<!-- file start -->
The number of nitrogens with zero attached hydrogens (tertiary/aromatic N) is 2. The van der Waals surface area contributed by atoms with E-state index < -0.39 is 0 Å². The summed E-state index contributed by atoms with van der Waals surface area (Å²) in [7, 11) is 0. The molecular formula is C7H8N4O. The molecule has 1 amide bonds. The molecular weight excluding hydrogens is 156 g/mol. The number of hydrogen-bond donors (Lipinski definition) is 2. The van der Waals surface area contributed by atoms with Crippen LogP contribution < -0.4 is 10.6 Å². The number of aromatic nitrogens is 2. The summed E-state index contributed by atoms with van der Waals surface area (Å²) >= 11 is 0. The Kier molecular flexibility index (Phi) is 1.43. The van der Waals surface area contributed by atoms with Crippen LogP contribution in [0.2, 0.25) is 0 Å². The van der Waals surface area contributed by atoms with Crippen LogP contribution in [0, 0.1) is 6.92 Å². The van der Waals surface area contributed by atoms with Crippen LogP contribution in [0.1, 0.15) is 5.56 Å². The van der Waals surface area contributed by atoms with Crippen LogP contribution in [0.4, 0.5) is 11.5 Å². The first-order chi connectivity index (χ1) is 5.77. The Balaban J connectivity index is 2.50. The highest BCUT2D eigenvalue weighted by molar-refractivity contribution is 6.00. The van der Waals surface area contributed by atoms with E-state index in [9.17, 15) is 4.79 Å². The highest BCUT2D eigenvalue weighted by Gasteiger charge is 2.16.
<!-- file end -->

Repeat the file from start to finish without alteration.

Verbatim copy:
The number of nitrogens with zero attached hydrogens (tertiary/aromatic N) is 2. The van der Waals surface area contributed by atoms with E-state index < -0.39 is 0 Å². The summed E-state index contributed by atoms with van der Waals surface area (Å²) in [7, 11) is 0. The molecular formula is C7H8N4O. The molecule has 1 amide bonds. The molecular weight excluding hydrogens is 156 g/mol. The number of hydrogen-bond donors (Lipinski definition) is 2. The van der Waals surface area contributed by atoms with Crippen LogP contribution < -0.4 is 10.6 Å². The number of aromatic nitrogens is 2. The summed E-state index contributed by atoms with van der Waals surface area (Å²) >= 11 is 0. The Kier molecular flexibility index (Phi) is 1.43. The van der Waals surface area contributed by atoms with Crippen LogP contribution in [0.2, 0.25) is 0 Å². The van der Waals surface area contributed by atoms with Crippen LogP contribution in [0, 0.1) is 6.92 Å². The van der Waals surface area contributed by atoms with Crippen LogP contribution in [0.1, 0.15) is 5.56 Å². The van der Waals surface area contributed by atoms with Crippen LogP contribution in [0.4, 0.5) is 11.5 Å². The first-order chi connectivity index (χ1) is 5.77. The Balaban J connectivity index is 2.50. The highest BCUT2D eigenvalue weighted by molar-refractivity contribution is 6.00. The van der Waals surface area contributed by atoms with E-state index in [9.17, 15) is 4.79 Å². The highest BCUT2D eigenvalue weighted by Gasteiger charge is 2.16.